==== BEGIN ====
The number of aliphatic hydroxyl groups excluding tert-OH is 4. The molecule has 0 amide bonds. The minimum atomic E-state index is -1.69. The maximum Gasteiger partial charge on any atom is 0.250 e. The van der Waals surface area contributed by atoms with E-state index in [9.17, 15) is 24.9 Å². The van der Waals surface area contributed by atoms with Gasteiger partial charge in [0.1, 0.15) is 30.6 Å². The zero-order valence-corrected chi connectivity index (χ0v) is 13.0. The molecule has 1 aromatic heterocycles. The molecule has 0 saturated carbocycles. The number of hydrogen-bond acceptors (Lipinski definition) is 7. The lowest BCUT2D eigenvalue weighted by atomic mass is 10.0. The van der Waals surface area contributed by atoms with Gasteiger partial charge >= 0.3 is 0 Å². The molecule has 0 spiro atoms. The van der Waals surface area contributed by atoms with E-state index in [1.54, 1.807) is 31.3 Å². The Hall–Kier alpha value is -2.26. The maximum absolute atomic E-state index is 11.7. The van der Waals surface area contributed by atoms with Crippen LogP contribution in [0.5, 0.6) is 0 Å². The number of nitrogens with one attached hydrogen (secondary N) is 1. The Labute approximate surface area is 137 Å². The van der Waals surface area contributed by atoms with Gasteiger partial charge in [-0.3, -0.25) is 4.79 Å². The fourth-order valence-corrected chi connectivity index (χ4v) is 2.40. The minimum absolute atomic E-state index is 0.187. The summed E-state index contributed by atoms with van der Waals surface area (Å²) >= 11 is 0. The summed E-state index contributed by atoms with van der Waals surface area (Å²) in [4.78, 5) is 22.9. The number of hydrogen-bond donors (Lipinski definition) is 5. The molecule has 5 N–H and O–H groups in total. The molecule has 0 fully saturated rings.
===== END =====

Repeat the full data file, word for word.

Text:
The number of aliphatic hydroxyl groups excluding tert-OH is 4. The molecule has 0 amide bonds. The minimum atomic E-state index is -1.69. The maximum Gasteiger partial charge on any atom is 0.250 e. The van der Waals surface area contributed by atoms with E-state index in [9.17, 15) is 24.9 Å². The van der Waals surface area contributed by atoms with Gasteiger partial charge in [0.1, 0.15) is 30.6 Å². The zero-order valence-corrected chi connectivity index (χ0v) is 13.0. The molecule has 1 aromatic heterocycles. The molecule has 0 saturated carbocycles. The number of hydrogen-bond acceptors (Lipinski definition) is 7. The lowest BCUT2D eigenvalue weighted by atomic mass is 10.0. The van der Waals surface area contributed by atoms with Gasteiger partial charge >= 0.3 is 0 Å². The molecule has 0 spiro atoms. The van der Waals surface area contributed by atoms with E-state index in [1.54, 1.807) is 31.3 Å². The Hall–Kier alpha value is -2.26. The maximum absolute atomic E-state index is 11.7. The van der Waals surface area contributed by atoms with Crippen LogP contribution in [0.5, 0.6) is 0 Å². The number of nitrogens with one attached hydrogen (secondary N) is 1. The Labute approximate surface area is 137 Å². The van der Waals surface area contributed by atoms with Gasteiger partial charge in [-0.3, -0.25) is 4.79 Å². The fourth-order valence-corrected chi connectivity index (χ4v) is 2.40. The minimum absolute atomic E-state index is 0.187. The summed E-state index contributed by atoms with van der Waals surface area (Å²) >= 11 is 0. The summed E-state index contributed by atoms with van der Waals surface area (Å²) in [4.78, 5) is 22.9. The number of hydrogen-bond donors (Lipinski definition) is 5. The molecule has 5 N–H and O–H groups in total. The molecule has 0 fully saturated rings.